Yep, you read that right. We took out more student loans.
We made this decision a few weeks ago and I haven’t been able to sit down and write about it. And now, student loans are really on the forefront of all our minds with the recent supreme court ruling to block Biden’s student loan forgiveness plan.
To say I am disappointed about that is an understatement… but that’s not what this post is about. This post is about us making the decision to take out MORE student loans and why.
How much do we already have in student loans?
If you’re new here or just don’t know our exact numbers (cuz why would you?), let me catch you up on what we’re dealin’ with.
As of July 2023, my hubs and I have a total of $251,159.39 in student loans.
They are the only debt we have that we are actively trying to pay off.
I say “actively trying to pay off” because we also have a mortgage, but we aren’t wanting to pay that down as quickly as possible. This is for a few reasons: we have a 3% interest rate, we don’t plan on this being our forever home, and one day we might rent it out or sell it!
Check out this post about other debts we had and paid off last year.
Why take out more student loans?
We did not take this decision lightly as we have made big changes regarding the way we manage our money in the last year and a half. We found a budgeting method that works for us, paid off $17k of debt last year, and have avoided taking on any more debt as our goal someday is to be financially independent.
I’m really proud of us that we stopped living beyond our means which we were doing in 2020 and 2021. I’m proud of us for finding a money management strategy that works for us and sticking to it!
So. Back to why we took out more student loans.
Bret is in grad school and recently learned about some upcoming conferences that would be really helpful for his professional growth.
We might have been able to pinch and save but that seemed like a stressful way to go about it. I personally already have some trips planned and I am working extra to cover my travel costs. Adding these conference trips to our budget would cause me to be working way more than I already am.
We could have put these expenses on our credit cards, but the rates are astronomical (like 25%+) and his loans are around a 7% rate. So, still a high rate, but not as bad as our credit cards.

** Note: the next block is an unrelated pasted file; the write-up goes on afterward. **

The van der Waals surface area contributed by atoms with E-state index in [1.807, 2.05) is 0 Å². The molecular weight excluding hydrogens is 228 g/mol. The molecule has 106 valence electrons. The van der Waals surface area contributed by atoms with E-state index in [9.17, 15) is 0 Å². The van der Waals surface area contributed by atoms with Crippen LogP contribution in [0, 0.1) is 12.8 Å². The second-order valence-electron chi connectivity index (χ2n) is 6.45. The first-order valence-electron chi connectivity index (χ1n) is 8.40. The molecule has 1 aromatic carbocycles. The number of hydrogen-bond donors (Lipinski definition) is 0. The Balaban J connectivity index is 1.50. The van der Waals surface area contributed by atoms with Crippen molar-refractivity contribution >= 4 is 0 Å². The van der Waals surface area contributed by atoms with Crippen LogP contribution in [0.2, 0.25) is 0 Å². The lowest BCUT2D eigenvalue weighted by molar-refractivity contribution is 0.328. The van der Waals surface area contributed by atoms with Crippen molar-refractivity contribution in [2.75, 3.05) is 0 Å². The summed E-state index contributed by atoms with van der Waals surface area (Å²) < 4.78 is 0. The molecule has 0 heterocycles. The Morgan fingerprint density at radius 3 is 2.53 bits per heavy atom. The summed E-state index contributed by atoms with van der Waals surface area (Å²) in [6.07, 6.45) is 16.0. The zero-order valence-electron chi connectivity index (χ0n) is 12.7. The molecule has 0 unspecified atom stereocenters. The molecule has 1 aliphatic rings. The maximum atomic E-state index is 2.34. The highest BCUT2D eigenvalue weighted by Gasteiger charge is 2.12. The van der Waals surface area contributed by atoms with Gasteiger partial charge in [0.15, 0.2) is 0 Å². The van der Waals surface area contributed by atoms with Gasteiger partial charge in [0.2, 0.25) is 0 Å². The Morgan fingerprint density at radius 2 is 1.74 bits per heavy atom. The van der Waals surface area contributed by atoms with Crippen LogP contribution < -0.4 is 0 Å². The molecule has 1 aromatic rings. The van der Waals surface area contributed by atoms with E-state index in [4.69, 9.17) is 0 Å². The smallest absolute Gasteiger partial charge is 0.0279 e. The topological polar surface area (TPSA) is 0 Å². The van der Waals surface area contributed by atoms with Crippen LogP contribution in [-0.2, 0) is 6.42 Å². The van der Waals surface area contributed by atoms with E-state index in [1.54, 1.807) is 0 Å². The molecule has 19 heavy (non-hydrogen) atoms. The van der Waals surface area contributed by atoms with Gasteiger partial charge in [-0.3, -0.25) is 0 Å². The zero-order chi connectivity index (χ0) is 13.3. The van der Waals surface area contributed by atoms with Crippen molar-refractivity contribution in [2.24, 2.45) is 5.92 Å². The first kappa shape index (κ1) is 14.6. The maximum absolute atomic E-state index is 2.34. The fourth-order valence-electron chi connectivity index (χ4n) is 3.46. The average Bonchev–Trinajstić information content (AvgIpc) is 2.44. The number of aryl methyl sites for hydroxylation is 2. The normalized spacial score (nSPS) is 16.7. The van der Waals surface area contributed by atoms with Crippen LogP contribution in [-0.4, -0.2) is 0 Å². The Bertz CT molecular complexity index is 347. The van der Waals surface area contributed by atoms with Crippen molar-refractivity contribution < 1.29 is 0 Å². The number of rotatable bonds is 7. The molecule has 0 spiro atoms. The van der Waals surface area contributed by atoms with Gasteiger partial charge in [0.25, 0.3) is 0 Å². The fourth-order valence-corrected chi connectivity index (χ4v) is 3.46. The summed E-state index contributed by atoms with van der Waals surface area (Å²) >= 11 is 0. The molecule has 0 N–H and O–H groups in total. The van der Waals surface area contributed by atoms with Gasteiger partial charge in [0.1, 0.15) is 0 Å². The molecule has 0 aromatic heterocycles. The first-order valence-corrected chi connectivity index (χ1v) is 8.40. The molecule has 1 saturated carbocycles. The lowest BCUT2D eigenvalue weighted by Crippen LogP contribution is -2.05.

Since we are currently living on my income alone, we know that when he starts working again, we will be able to accelerate our debt payoff using his income. Because of this, we are not stressing too much about it!
How much did we decide to take out?
This is an important discussion because I remember when I first needed student loans, my default was to take the max amount I was offered. Bret has experienced this, too.
This year, they offered Bret about $30,000 in loans.
We talked about anticipated costs and wanted to only take out what we thought he would need. So we decided to take $6,000 and decline the rest.
We then opened a new savings account where we could keep the money to make sure it didn’t accidentally get spent on other things.
He has a full-ride scholarship (because he’s brilliant) and this $6,000 is pennies compared to what we would have needed to take out if he didn’t get this scholarship.
Aaaand over the next two years, I will be getting $88,000 of student loan payment assistance through a state program which will drop my balance (and our overall balance) significantly. So, we are still moving in the right direction.
If you’re someone who needs to take out student loans to reach your goals, that’s okay. You are not a failure! Here are some things I hope you consider:
- How much do you really need for your schooling and living expenses? (Like actually write out real numbers on paper or put them in an Excel sheet).
- Is there a way to decrease your loan burden by participating in a work-study program, applying for scholarships, or both?
- Ensure you understand the risks if you are taking out private student loans instead of federal ones. (Federal is almost always preferred!)
- Talk to professionals in the financial aid department of the school you are interested in to get more guidance and support.
- Check out Nika, @debtfreegonnabe, on Instagram. She has great resources about all things student loans.
Our debt payoff journey is not a perfect or linear path. We are investing in our future and sometimes in this country, investing in our future means taking on some debt (or a lot, in our case).
Even if I had to do it all over, I personally would still take out student loans if they were my only option. It allowed me to have a college experience that I wouldn’t have been able to have otherwise and now I work in a profession that I love. Some would disagree with this mindset, but hey, that’s why personal finance is personal, right?
This journey has been life-changing in helping us reexamine our money values, learn effective money management strategies, and overall improve our relationship with money. I know we will get to where we want to be and our goal right now is to make our journey as sustainable as possible.